Hawaii Cannabis Laws + Possession Limits

by Kat Austin December 06, 2023 6 min read

Hawaii Cannabis Laws + Possession Limits - Vida Optima™

In recent times, Hawaii has undergone significant changes in its cannabis regulations, transitioning from strict prohibition to allowing the use of medical marijuana. Understanding the nuances of these laws might present a challenge, but fear not, as we're here to shed light on the matter.

Join us as we delve into the details of Hawaii's cannabis laws, covering regulations on possession, cultivation, repercussions, and the complexities related to acquiring and dispensing medical marijuana within the state. Let's embark on this exploration together!

Table of Contents
Is Cannabis Legal in Hawaii?
Hawaii Cannabis Laws
How the Legal Sale of Cannabis Happens
Penalties for Marijuana-Related Crimes
Legal Cannabis to Buy Online

Key Takeaways

  • Cannabis is legal for medical use for qualifying patients with a Hawaii Medical Marijuana Card.
  • A medical patient can possess up to 4 ounces of cannabis at a time.
  • There are penalties for possessing more than the allowable amount of cannabis, for unlicensed sales, and for consuming in public spaces. 
  • Recreational use of marijuana is still prohibited, but hemp-derived THC products may be a good option.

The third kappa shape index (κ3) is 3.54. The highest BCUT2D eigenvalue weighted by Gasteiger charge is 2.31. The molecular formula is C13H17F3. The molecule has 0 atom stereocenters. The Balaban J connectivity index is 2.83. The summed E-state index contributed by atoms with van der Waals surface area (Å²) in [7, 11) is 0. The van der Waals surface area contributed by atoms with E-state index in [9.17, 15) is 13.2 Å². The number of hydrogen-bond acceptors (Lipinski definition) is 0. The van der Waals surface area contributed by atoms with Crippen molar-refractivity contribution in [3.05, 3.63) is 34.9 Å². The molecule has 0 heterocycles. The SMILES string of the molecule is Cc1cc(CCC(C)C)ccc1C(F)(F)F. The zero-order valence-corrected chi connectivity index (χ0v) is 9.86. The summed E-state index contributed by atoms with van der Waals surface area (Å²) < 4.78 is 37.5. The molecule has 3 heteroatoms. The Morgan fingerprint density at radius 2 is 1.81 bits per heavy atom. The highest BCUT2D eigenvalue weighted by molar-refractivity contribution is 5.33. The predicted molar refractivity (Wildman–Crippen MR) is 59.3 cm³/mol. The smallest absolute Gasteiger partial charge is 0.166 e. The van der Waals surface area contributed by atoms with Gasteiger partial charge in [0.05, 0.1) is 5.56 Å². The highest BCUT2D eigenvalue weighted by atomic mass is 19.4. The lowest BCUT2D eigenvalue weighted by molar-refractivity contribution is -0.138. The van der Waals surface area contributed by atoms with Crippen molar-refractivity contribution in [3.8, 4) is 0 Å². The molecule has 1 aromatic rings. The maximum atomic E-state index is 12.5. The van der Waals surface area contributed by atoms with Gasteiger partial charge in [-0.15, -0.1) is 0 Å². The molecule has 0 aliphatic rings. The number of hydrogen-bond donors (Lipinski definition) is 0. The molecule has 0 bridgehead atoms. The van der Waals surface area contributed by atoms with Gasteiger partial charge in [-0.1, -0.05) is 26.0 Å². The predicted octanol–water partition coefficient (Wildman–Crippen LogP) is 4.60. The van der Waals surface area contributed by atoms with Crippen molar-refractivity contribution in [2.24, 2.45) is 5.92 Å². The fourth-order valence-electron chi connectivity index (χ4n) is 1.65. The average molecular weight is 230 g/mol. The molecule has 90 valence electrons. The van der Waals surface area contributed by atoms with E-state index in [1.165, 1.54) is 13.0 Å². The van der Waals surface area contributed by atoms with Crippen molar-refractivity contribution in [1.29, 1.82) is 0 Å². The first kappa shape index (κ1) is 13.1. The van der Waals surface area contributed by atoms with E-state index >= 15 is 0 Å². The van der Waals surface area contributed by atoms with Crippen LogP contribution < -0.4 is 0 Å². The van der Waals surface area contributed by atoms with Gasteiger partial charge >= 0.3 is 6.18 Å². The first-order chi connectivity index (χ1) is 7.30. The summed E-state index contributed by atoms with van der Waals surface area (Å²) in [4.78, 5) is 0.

Cannabis plants and an amber bottle of cannabis oil to show an example of a medical marijuana product available in Hawaii

Is Cannabis Legal in Hawaii?

Recreational marijuana remains illegal in Hawaii, but the state has legalized its medical use. In 2019, HB1383 eased penalties for possessing 3 grams or less of marijuana, imposing a $130 fine for such possession.

Under Act 288 SLH 2000, medical marijuana is accessible to qualified patients holding a state-issued Hawaii Medical Marijuana Card. Those possessing this card—either patients or caregivers—can lawfully purchase, grow, transport, and use marijuana for medicinal purposes. Hawaii extends its medical program to out-of-state patients through a reciprocity system. Visitors meeting the criteria—holding a valid medical marijuana card from their home state—can apply for a Hawaii 329 Card after consulting a Hawaii-licensed physician or APRN.

Regulations for Medical Use in Hawaii

There are regulations in place to govern how a medical marijuana patient in Hawaii can possess and use cannabis. For instance, a Hawaii Medical Card Holder can:

  • Possess up to 4 ounces of marijuana at a time
  • Cultivate up to seven marijuana plants concurrently
  • Designate a caregiver to procure and administer marijuana on their behalf
  • Travel with limited amounts of cannabis for personal use if stored in a sealed container and out of reach while in the vehicle. It may be placed in the trunk. 
  • Consumer marijuana in private locations, such as their home, and away from public spaces and people under the age of 18. 

Hawaii also recognizes medical cannabis cards from other states. Medical card holders from other states can apply for a temporary Hawaii medical card in order to buy cannabis in Hawaii dispensaries. 

Qualifying Conditions and Regulations for Medical Cannabis in Hawaii

For adults, the qualifying conditions for medical cannabis use (with a doctor’s recommendation) include:

  • Cancer
  • Glaucoma